An excerpt that I recently came across in ‘STRETCH’ and found very inspiring:
You learn a lot about people by how they deal with a catastrophe. Some folks panic and make foolish decisions. Some are paralysed by the calamity and do nothing to respond to it. Still others deny it, hoping that ignoring the problem will make it disappear.
Then, of course, there are the people who are somehow enlarged by the crisis. They take a disastrous turn of events as a personal challenge. Like a champion athlete who performs at his or her best in the big games, they become sharper, calmer, more alert and more decisive.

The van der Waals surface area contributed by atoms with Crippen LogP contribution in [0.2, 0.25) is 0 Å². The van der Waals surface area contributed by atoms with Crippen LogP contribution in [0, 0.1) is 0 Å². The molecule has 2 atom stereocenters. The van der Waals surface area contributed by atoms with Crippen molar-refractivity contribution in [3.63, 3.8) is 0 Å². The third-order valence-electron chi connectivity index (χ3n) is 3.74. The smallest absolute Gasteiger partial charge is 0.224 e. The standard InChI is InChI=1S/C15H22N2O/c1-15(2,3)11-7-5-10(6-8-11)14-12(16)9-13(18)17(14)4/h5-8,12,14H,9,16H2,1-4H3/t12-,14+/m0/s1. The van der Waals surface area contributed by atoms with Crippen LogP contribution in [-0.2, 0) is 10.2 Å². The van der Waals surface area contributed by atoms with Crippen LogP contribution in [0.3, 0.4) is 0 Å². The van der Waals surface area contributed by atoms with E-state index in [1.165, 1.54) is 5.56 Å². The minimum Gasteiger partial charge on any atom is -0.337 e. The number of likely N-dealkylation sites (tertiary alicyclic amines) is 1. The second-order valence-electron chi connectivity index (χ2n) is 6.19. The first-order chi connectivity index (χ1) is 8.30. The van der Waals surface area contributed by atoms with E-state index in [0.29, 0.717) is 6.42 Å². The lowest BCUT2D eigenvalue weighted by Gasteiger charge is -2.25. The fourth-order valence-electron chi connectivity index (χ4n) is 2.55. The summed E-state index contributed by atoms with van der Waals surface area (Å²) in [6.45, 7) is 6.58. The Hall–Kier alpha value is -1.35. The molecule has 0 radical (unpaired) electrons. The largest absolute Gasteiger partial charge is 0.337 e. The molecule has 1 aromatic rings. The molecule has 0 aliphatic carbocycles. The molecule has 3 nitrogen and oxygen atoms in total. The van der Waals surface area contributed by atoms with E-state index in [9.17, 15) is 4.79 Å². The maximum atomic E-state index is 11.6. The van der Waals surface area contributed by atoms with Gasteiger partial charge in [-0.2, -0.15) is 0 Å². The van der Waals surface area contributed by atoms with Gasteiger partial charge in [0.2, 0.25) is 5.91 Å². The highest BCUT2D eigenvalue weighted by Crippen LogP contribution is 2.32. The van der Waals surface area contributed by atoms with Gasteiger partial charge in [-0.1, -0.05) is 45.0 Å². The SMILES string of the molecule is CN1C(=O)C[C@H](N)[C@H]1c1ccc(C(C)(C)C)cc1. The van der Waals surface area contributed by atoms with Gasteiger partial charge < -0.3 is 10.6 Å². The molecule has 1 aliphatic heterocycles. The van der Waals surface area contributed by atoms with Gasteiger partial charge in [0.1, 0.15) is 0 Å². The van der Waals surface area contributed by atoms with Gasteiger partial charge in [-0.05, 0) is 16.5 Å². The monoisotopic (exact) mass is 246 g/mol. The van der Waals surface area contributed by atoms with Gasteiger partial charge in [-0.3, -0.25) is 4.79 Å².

Where do these people come from? What separates them from the rest of the crowd?
If you examine them closely, one fact will quickly emerge. They didn’t get that way overnight. If you ask them, I’m sure they’ll tell you that they’ve faced many crises in their careers. I’m also sure they’ll admit that they weren’t always as composed and commanding in similar circumstances. To them, each crisis was not only a challenge but also a learning experience, a chance to get slightly better and not repeat past mistakes.
The best people know that there are two phases in every crisis: the one where you manage it and the other where you learn from it. To succeed, you have to do both. It’s not enough to find a solution to a problem. You also have to uncover why it happened and take corrective steps so it doesn’t happen again.